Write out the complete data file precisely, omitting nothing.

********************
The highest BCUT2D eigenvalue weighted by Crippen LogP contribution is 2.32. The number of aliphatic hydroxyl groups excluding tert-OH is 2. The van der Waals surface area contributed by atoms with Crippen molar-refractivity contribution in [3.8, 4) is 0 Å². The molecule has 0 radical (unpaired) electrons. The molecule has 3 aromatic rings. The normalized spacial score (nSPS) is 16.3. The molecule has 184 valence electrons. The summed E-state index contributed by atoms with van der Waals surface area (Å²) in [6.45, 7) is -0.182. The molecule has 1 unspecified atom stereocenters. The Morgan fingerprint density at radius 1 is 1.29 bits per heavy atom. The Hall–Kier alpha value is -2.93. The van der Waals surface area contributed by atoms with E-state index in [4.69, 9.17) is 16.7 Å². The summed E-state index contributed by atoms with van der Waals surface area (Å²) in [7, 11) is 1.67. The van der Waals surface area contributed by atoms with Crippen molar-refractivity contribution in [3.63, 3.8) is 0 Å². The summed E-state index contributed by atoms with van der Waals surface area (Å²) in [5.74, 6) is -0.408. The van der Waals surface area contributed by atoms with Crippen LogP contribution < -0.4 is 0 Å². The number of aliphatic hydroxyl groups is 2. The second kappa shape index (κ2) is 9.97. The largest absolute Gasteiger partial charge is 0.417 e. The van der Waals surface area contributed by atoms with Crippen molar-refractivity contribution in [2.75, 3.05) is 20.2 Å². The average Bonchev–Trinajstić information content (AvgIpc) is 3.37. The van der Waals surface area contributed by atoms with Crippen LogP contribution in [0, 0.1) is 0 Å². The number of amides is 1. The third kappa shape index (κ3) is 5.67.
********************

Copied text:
The highest BCUT2D eigenvalue weighted by Crippen LogP contribution is 2.32. The number of aliphatic hydroxyl groups excluding tert-OH is 2. The van der Waals surface area contributed by atoms with Crippen molar-refractivity contribution in [3.8, 4) is 0 Å². The molecule has 0 radical (unpaired) electrons. The molecule has 3 aromatic rings. The normalized spacial score (nSPS) is 16.3. The molecule has 184 valence electrons. The summed E-state index contributed by atoms with van der Waals surface area (Å²) in [6.45, 7) is -0.182. The molecule has 1 unspecified atom stereocenters. The Morgan fingerprint density at radius 1 is 1.29 bits per heavy atom. The Hall–Kier alpha value is -2.93. The van der Waals surface area contributed by atoms with E-state index in [4.69, 9.17) is 16.7 Å². The summed E-state index contributed by atoms with van der Waals surface area (Å²) in [7, 11) is 1.67. The van der Waals surface area contributed by atoms with Crippen molar-refractivity contribution in [3.63, 3.8) is 0 Å². The summed E-state index contributed by atoms with van der Waals surface area (Å²) in [5.74, 6) is -0.408. The van der Waals surface area contributed by atoms with Crippen LogP contribution < -0.4 is 0 Å². The number of aliphatic hydroxyl groups is 2. The second kappa shape index (κ2) is 9.97. The largest absolute Gasteiger partial charge is 0.417 e. The van der Waals surface area contributed by atoms with Crippen molar-refractivity contribution in [2.75, 3.05) is 20.2 Å². The average Bonchev–Trinajstić information content (AvgIpc) is 3.37. The van der Waals surface area contributed by atoms with Crippen LogP contribution in [0, 0.1) is 0 Å². The number of amides is 1. The third kappa shape index (κ3) is 5.67.